Family Weekend Recital: What the Students Have to Say

Sixteen student musicians performed pieces with a variety of instruments on Saturday for Family Weekend. Of the sixteen students, five students, flutist Diana Ding ’16, vocalist Josephine Pandji ’16, flutist Cathy Liu ’15, flutist David Benedict ’15 and vocalist Wei Han Lim ’15, agreed to share their opinions on the student musical recital.

What was your favorite piece in the performance and why?

Ding: I thought everyone played and sang really beautifully, but what I liked best was the performance of Franz Liszt’s “Ballade No. 2, S. 171” by Harvey Wu ’14. It was just a superb combination of emotion and impeccable technique and that really appealed to me.

Pandji: My favourite piece of the recital was a violin piece performed by Tony Choi ’15. I loved it because he performed it so beautifully, and he didn’t even need sheet music! It was a long piece, I think it was about ten minutes. I could not believe he performed that song without any music to read!

How did the performers and pieces come together to form a cohesive show? Was there a common theme/motif?

Pandji: The pieces were all quite varied, and there was a wide range of performers from pianists to vocalists to flutists. The musicians performed quite diverse pieces. I think that the diversity is what made the overall recital interesting and entertaining, and I really enjoyed it.

Ding: I felt that one prevailing theme of the show was to showcase a lot of popular, as in often-heard, not “popular” in terms of the genre, music such as [Claude Debussy’s] “Clair de Lune” and “Colors of the Wind” from the movie “Pocahontas.”

Do you have any special memories from either the recital or the preparation leading up to the performance?

Benedict: I remember very clearly the moment when we decided to place half the ensemble on stage and the other half up in the loft. The way this piece was arranged, there were two solos flutes plus two “echo” flutes. The echo part does exactly what it says: after particular motifs, the echo part echoes what the solo flutes just played. It’s a really neat composition device, but we weren’t initially sure how to convey that concept to the audience. Then, someone had the idea that the echo part could be played from the loft, and we all said, “Yes! That’s perfect!” It was a classic “light bulb” moment.

Pandji: In my preparation for my performance, I remember being super nervous before the recital, scared that I would forget the lyrics on the stage and freeze, but everything went smoothly, so it was a great experience!

What was challenging about this recital? How did you overcome those challenges?

Liu: The recital was a bit difficult for me since I had to step in for a missing player during a part I didn’t know that well. I basically practiced it downstairs before the concert started!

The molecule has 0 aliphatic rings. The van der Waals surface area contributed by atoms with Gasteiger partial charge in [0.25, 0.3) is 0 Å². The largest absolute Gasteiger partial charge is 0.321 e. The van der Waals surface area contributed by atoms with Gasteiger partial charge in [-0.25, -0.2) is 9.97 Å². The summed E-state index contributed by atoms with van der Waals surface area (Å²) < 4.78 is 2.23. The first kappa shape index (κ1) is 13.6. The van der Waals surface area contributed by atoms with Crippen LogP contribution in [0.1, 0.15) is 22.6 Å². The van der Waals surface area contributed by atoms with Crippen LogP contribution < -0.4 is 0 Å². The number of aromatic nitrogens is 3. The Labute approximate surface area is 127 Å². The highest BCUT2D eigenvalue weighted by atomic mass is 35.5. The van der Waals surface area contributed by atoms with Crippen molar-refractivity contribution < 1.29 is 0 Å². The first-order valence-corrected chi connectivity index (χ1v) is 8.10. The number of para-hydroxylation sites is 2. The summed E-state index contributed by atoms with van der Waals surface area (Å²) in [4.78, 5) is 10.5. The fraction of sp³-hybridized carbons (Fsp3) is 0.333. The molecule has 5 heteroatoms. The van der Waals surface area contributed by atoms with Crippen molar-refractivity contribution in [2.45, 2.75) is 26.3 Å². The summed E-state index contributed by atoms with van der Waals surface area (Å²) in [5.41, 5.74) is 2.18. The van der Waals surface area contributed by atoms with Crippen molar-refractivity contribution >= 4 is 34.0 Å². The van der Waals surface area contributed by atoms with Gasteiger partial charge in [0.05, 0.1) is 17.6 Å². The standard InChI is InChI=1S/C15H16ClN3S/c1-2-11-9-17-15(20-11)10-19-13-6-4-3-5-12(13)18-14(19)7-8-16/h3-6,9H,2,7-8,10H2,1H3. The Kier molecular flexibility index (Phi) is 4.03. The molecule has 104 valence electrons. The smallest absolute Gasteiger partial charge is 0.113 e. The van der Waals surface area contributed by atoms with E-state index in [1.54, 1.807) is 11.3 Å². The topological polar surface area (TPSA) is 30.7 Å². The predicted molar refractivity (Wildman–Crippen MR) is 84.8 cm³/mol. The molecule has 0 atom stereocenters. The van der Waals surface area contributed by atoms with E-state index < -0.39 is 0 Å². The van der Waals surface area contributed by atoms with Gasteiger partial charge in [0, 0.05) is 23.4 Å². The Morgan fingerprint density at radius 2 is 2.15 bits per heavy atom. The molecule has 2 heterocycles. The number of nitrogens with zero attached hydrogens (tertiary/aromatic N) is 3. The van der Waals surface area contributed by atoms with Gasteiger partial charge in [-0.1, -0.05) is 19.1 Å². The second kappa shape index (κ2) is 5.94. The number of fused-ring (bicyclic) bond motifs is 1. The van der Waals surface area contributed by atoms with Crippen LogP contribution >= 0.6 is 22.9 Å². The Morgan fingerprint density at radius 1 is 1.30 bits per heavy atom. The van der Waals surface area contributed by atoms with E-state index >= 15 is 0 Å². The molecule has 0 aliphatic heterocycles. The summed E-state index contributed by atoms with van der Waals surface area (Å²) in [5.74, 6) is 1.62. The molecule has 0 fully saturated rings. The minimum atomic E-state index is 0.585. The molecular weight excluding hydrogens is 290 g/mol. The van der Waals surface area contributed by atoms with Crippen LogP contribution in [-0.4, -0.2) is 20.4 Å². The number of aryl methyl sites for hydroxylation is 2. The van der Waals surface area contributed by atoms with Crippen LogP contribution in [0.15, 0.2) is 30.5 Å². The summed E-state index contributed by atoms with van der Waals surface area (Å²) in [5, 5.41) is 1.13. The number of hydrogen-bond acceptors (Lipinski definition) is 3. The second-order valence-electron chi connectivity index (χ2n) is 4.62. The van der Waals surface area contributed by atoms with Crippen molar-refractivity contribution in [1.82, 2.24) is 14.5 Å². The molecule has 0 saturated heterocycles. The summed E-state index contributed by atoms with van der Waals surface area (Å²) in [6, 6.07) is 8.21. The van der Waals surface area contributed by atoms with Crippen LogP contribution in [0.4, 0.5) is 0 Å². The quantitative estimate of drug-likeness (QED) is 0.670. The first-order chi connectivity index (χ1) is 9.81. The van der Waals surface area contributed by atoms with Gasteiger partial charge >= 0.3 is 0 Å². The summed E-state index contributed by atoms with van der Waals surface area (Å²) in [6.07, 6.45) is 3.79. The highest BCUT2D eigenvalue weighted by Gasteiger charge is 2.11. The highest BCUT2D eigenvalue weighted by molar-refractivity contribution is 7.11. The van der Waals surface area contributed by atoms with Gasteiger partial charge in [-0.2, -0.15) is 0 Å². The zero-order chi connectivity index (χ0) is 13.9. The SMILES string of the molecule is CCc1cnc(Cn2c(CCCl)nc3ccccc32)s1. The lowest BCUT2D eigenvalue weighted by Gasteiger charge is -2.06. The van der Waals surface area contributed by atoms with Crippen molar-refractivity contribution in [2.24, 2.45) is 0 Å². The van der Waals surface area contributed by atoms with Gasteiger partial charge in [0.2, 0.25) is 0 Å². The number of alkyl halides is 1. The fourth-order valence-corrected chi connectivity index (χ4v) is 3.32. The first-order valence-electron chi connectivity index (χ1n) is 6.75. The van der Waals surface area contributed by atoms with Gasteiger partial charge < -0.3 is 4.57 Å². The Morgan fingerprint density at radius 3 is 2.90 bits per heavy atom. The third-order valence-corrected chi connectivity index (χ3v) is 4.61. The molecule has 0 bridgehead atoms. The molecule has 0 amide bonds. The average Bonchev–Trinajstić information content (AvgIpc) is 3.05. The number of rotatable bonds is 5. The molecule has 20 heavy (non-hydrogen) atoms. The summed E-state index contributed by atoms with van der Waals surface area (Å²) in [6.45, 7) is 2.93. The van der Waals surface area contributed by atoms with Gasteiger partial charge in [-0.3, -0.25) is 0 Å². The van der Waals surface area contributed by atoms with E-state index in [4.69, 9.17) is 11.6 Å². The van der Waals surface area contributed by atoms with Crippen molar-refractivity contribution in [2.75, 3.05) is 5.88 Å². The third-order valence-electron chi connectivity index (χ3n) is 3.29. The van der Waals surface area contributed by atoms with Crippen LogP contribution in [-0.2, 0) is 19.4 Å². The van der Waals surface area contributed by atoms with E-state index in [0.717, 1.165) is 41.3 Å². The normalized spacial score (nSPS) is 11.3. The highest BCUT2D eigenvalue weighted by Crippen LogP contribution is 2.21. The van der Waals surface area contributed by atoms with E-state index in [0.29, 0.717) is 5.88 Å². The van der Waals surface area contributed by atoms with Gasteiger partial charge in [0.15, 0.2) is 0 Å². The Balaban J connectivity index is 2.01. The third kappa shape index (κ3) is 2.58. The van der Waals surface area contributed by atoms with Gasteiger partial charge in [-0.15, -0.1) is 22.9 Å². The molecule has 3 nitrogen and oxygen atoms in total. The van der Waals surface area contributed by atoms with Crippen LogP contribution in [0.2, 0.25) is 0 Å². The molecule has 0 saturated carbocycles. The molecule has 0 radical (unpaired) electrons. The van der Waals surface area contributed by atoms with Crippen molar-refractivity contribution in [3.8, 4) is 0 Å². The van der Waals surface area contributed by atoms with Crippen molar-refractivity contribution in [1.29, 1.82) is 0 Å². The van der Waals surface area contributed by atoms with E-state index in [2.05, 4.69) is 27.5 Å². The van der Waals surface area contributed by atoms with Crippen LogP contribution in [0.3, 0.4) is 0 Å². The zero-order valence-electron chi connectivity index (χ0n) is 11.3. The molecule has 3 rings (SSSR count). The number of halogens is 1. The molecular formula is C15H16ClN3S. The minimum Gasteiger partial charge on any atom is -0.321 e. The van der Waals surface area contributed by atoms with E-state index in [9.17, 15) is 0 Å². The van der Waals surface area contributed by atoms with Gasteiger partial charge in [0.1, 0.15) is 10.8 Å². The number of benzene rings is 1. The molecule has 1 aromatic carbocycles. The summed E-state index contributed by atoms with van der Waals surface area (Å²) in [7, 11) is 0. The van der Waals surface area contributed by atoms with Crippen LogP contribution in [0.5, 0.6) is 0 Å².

Lim: For my piece “Take the Moment” by Richard Rodgers, I just made sure I focused on my breathing, projection and my pronunciation, which are things I had discussed with my instructor [Eve] Kornhauser, [Adjunct Instructor in Music.] We found this piece at the beginning of fall term, and we just thought it sounded great. It’s a simple piece, but it’s got a great melody.

Ding: I haven’t performed in about half a year, so I was a bit more nervous than I usually am on the stage. However, as I became absorbed in the music, the feeling went away.

What role did the student recital play in Family Weekend?

Benedict: There were two fairly unique things about this recital in relation to Family Weekend. First, it was on the more informal side. Families could drop in when they wanted. They didn’t have to get tickets or worry about finding a seat. Second, the Timken Room is a much smaller venue than Tang Theater or the Chapel. The audience was quite close to the performers. That gave the performances a different, more intimate feeling than, say, Grasshopper Night or the Band, Orchestra, and Chorus concerts. That’s not to say that that’s better, but it provided a nice variety during the weekend.

Lim: It was nice to have the student recital during Family Weekend as it definitely allowed students to show their parents what they had been working on over the term. It’s just a nice way to show off the fruits of your labor to your parents by performing for them as part of a public show. And what parent wouldn’t want to see his or her child performing live and just having fun?

In addition to Ding, Pandji, Liu, Benedict, Lim and mentioned students in the interview, other featured student musicians include John Little ’15, Michael Michiue ’14, Kevin Lee ’15, Julia Kim ’14, Katherine Vega ’14, Angela Hui ’16, Anna Chang-Chien ’16, Jessica Yin ’14 and Marcus Thompson ’15.